Generalize Banking-as-a-Service (BaaS) platforms

The expansion of the Banking-as-a-Service model to the entire financial services industry in 2021 has facilitated the creation of value as well as the exchange of value between financial and non-financial entities, with the consumer as the primary beneficiary .

BaaS platforms have increasingly democratized the offering and delivery of products and services, accelerating the innovation process, and enabling faster iterations as consumer behavior has changed. Banks should take steps to increase customer engagement beyond checking daily balances.

This requires financial institutions to move more towards the “integrated finance” that is part of a consumer’s daily life. The combination of financial services with social media, retail, transportation, hospitality, investment and advisory services increases the potential to add value for retail consumer segments or even on an individualized basis.

Illustration: TBS

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Illustration: TBS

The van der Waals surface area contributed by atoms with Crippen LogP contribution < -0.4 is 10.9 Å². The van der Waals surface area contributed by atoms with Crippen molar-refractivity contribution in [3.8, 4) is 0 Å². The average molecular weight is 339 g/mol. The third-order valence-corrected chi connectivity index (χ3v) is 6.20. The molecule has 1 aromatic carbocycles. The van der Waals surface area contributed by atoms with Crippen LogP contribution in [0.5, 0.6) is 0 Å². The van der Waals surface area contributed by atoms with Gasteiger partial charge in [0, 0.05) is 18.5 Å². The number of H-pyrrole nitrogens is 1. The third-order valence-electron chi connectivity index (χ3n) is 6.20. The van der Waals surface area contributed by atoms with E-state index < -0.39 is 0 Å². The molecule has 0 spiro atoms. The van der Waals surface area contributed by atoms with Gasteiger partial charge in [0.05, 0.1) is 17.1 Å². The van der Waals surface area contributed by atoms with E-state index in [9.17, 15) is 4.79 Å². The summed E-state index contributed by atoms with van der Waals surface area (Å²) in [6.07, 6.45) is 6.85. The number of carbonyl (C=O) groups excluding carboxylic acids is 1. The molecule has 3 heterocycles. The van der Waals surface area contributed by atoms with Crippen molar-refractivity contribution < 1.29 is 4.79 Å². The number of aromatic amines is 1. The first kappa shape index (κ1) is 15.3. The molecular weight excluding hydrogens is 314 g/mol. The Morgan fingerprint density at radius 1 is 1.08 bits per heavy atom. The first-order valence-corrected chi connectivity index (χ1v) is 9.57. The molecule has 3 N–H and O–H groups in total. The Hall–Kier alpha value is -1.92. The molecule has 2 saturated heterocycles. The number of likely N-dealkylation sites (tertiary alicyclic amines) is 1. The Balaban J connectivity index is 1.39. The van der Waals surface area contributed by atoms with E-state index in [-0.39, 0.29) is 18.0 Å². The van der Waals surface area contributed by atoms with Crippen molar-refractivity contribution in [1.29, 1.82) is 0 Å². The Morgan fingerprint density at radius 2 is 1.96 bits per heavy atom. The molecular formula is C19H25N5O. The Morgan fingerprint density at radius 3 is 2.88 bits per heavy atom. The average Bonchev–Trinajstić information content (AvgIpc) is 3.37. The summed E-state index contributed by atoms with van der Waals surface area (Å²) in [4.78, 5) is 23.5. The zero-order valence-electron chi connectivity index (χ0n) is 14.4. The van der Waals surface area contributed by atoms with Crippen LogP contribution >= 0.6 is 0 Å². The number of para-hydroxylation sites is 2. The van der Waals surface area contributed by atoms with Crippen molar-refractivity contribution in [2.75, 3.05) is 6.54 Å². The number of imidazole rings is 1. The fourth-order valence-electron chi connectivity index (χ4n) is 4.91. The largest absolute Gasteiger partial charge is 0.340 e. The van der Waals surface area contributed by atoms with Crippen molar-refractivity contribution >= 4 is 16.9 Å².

Illustration: TBS

Modernization and scale of technology is not enough

Investment in new technology, by itself, did not improve conditions at most financial institutions in 2021. Clearly, the biggest challenge for most financial institutions was not legacy technology, but leadership and regulations inherited geographically.

There will be further crunch in the number of existing banks in 2022 and beyond due to the costs of doing business and behavioral changes that have accelerated as a result of the pandemic.

The greatest need will be leadership, vision, and a culture that embraces change, is willing to take risks, and is ready to transform their organizations into something completely different than they have been since their formation.

Embrace the cloud to stay competitive

The majority of financial services organizations have yet to deploy core systems in the cloud. Reasons include the perceived amount of complexity and concerns about security, risk, governance and control.

Most financial institutions were already actively using cloud services or planning to do so in 2022 and beyond. In other words, while banks of all sizes recognize the need to move to the cloud, the majority have not started this process.

Although there have been reservations in the past regarding cloud security and regulation, cloud computing solutions will become mainstream in the market for traditional and non-traditional financial institutions in 2022.

Organizations of all sizes will migrate to the cloud to stay competitive. Traditional banking systems will become outdated and inflexible, making it costly to deploy new solutions or protect against advanced security risks.

Re-training, retraining and new hires